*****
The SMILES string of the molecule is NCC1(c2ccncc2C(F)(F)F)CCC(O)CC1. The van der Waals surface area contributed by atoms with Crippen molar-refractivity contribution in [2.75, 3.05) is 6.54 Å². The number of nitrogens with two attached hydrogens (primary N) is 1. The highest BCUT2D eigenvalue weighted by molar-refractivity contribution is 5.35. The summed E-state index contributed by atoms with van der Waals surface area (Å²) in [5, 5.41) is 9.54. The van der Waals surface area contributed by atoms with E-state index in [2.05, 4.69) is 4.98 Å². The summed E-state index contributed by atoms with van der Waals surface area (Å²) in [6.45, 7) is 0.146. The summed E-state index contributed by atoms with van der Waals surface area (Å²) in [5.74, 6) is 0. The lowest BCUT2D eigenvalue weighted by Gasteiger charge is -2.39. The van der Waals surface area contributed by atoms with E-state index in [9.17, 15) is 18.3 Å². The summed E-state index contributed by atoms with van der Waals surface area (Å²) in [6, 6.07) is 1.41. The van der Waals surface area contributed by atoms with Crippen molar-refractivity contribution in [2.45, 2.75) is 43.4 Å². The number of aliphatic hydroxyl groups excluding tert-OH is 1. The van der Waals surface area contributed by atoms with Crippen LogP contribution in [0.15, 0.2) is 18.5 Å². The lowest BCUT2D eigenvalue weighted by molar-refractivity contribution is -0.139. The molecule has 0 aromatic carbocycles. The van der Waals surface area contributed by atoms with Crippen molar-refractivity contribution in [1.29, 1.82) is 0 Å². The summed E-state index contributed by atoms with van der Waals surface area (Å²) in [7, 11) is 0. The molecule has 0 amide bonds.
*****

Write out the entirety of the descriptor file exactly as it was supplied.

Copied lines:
The SMILES string of the molecule is NCC1(c2ccncc2C(F)(F)F)CCC(O)CC1. The van der Waals surface area contributed by atoms with Crippen molar-refractivity contribution in [2.75, 3.05) is 6.54 Å². The number of nitrogens with two attached hydrogens (primary N) is 1. The highest BCUT2D eigenvalue weighted by molar-refractivity contribution is 5.35. The summed E-state index contributed by atoms with van der Waals surface area (Å²) in [5, 5.41) is 9.54. The van der Waals surface area contributed by atoms with E-state index in [2.05, 4.69) is 4.98 Å². The summed E-state index contributed by atoms with van der Waals surface area (Å²) in [6.45, 7) is 0.146. The summed E-state index contributed by atoms with van der Waals surface area (Å²) in [5.74, 6) is 0. The lowest BCUT2D eigenvalue weighted by Gasteiger charge is -2.39. The van der Waals surface area contributed by atoms with E-state index in [9.17, 15) is 18.3 Å². The summed E-state index contributed by atoms with van der Waals surface area (Å²) in [6, 6.07) is 1.41. The van der Waals surface area contributed by atoms with Crippen molar-refractivity contribution in [2.45, 2.75) is 43.4 Å². The number of aliphatic hydroxyl groups excluding tert-OH is 1. The van der Waals surface area contributed by atoms with Crippen LogP contribution in [0.15, 0.2) is 18.5 Å². The lowest BCUT2D eigenvalue weighted by molar-refractivity contribution is -0.139. The molecule has 0 aromatic carbocycles. The van der Waals surface area contributed by atoms with Crippen molar-refractivity contribution in [1.29, 1.82) is 0 Å². The summed E-state index contributed by atoms with van der Waals surface area (Å²) in [7, 11) is 0. The molecule has 0 amide bonds.